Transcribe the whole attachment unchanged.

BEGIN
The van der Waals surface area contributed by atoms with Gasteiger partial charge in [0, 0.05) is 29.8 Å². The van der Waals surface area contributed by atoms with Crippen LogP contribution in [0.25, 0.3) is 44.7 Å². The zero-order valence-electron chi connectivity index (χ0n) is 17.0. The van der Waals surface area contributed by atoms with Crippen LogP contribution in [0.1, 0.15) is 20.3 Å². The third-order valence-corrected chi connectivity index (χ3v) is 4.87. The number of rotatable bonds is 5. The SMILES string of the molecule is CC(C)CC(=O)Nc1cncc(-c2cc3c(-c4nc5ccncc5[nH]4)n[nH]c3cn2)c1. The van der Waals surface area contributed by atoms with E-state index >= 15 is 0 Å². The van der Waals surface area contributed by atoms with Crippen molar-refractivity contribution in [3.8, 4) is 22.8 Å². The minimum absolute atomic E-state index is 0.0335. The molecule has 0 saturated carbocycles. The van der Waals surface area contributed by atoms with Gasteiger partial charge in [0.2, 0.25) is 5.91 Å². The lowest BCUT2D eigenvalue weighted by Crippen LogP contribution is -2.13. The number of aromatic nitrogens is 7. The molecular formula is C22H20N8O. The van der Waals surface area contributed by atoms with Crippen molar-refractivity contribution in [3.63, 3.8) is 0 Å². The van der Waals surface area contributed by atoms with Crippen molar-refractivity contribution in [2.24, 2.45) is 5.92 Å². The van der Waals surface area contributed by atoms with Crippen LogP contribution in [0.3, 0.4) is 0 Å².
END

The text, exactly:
The van der Waals surface area contributed by atoms with Gasteiger partial charge in [0, 0.05) is 29.8 Å². The van der Waals surface area contributed by atoms with Crippen LogP contribution in [0.25, 0.3) is 44.7 Å². The zero-order valence-electron chi connectivity index (χ0n) is 17.0. The van der Waals surface area contributed by atoms with Crippen LogP contribution in [0.1, 0.15) is 20.3 Å². The third-order valence-corrected chi connectivity index (χ3v) is 4.87. The number of rotatable bonds is 5. The SMILES string of the molecule is CC(C)CC(=O)Nc1cncc(-c2cc3c(-c4nc5ccncc5[nH]4)n[nH]c3cn2)c1. The van der Waals surface area contributed by atoms with E-state index >= 15 is 0 Å². The van der Waals surface area contributed by atoms with Crippen molar-refractivity contribution in [3.8, 4) is 22.8 Å². The minimum absolute atomic E-state index is 0.0335. The molecule has 0 saturated carbocycles. The van der Waals surface area contributed by atoms with Gasteiger partial charge in [0.2, 0.25) is 5.91 Å². The lowest BCUT2D eigenvalue weighted by Crippen LogP contribution is -2.13. The number of aromatic nitrogens is 7. The molecular formula is C22H20N8O. The van der Waals surface area contributed by atoms with Crippen molar-refractivity contribution in [3.63, 3.8) is 0 Å². The van der Waals surface area contributed by atoms with Crippen molar-refractivity contribution in [2.24, 2.45) is 5.92 Å². The van der Waals surface area contributed by atoms with Crippen LogP contribution in [0.3, 0.4) is 0 Å².